Readers Invest $1 Million in News Website Offering

BERKELEY, Calif. (CN) – In what could become a future model for funding local journalism, hyperlocal news website Berkeleyside announced Thursday that it has raised $1 million from 400 readers to bolster its news coverage.

According to Berkeleyside, it is the first news website in the country to raise that much money through a direct public offering.

The hyperlocal news website, launched in 2009 by three veteran journalists, has used the money to hire a new reporter, make its website more mobile-friendly and enhance its event and membership programs to bring in more revenue.

Berkeleyside cofounder and publisher Lance Knobel pinned the public offering’s success on four factors: a loyal following of readers, wealthy Berkeley residents who care about their community, the investment culture of nearby Silicon Valley, and the election of President Donald Trump, which has inspired some to invest in institutions often attacked by the president as phony and dishonest.

“I don’t think his assault on civil liberties and news is affecting us in Berkeley, but I think a lot of people rightly said, ‘The importance of news and journalism is really under threat, and there’s something I can do locally to stave that threat off,'” Knobel said of Trump’s impact.

The announcement comes amid heightened scrutiny of corporate ownership of news publications, as a Denver Post editor on Sunday called on its hedge fund owners to sell the paper to someone invested in supporting journalism rather than laying off reporters to maximize profits.

Berkeleyside’s public offering campaign started in the fall of 2016 with a goal of raising $800,000. After raising $500,000 last year, the news outlet renewed its public offering and managed to surpass its original fundraising goal.

Unlike an initial public offering, a direct public offering allows a company to raise capital directly from investors without a financial firm underwriting the deal. The Green Bay Packers used the same process to become the only community-owned team in the NFL.

Knobel said his organization has vowed to pay 3 percent dividends to investors, which will accumulate over time, but he doesn’t believe anyone invested in Berkeleyside for the payout.

“If what you’re looking for is financial return, there are things you can do that are better,” Knobel said, adding those who invest in Berkeleyside are more committed to supporting journalism than making profits.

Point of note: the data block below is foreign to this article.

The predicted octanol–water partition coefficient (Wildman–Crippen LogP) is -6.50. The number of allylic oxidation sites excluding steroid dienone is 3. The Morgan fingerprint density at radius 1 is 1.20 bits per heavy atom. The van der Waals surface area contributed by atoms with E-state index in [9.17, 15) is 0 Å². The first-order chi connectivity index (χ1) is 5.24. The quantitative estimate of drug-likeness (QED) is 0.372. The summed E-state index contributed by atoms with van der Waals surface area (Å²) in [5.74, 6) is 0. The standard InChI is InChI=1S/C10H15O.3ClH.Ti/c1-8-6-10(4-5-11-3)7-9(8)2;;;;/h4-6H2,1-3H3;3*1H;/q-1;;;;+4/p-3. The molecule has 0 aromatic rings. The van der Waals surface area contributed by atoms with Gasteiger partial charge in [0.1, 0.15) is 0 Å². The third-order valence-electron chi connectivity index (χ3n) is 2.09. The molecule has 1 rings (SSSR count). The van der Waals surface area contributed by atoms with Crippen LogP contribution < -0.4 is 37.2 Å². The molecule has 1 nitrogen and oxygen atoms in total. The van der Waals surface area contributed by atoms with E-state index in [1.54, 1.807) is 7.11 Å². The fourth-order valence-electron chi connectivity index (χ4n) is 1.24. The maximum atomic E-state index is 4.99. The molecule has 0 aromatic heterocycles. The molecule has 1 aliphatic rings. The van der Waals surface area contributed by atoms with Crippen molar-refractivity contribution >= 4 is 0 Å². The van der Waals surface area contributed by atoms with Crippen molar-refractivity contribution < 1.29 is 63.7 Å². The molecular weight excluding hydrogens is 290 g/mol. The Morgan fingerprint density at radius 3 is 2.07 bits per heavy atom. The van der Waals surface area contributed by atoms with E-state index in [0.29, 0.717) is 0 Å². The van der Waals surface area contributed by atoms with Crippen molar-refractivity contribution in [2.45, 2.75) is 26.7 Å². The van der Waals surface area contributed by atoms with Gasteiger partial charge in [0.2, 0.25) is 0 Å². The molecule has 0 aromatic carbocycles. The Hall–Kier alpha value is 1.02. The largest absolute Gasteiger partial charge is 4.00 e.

Last year, Berkeleyside received a $60,000 grant from the Lenfest Institute, a Philadelphia-based non-profit journalism foundation, to help develop an open-source revenue model for local newsrooms across the country.

“We’re doing a detailed case study of what we’ve learned and also a guide,” Knobel said.

Berkeleyside maintains a small staff of eight people: six that produce content and two who help run the business.

Unlike some news websites that have limited access to content, Berkeleyside has chosen not to install a paywall.

“We have a deep belief that everyone in our community should be able to read Berkeleyside,” Knobel said.

The company gets 60 percent of its revenue through advertising and another 40 percent through memberships and events. Readers can choose to become members and pay $5 to $25 per month, according to Knobel.

Last year, the San Francisco Press Club honored Berkeleyside with first-place awards in digital media for overall excellence, breaking news, and coverage of the November 2016 election. Also in 2017, Berkeleyside reporter Emilie Raguso was named Journalist of the Year by the NorCal chapter of the Society of Professional Journalists. In 2016, Berkleyside won an Excellence in Journalism Award from SPJ NorCal for its coverage of homelessness in Berkeley.

In 2017, Berkeleyside averaged 1 million page views and more than 400,000 unique visitors each month, according to the publication.

Knobel said he hopes other local news outlets across the country can learn from Berkeleyside’s experience and replicate this model for funding local journalism, though he acknowledged it will be more challenging in rural and low-income areas.

“This is all about creating a sustainable model so that good journalism can be done for years and years to come here,” Knobel said. “That’s what we’re trying to do here.”



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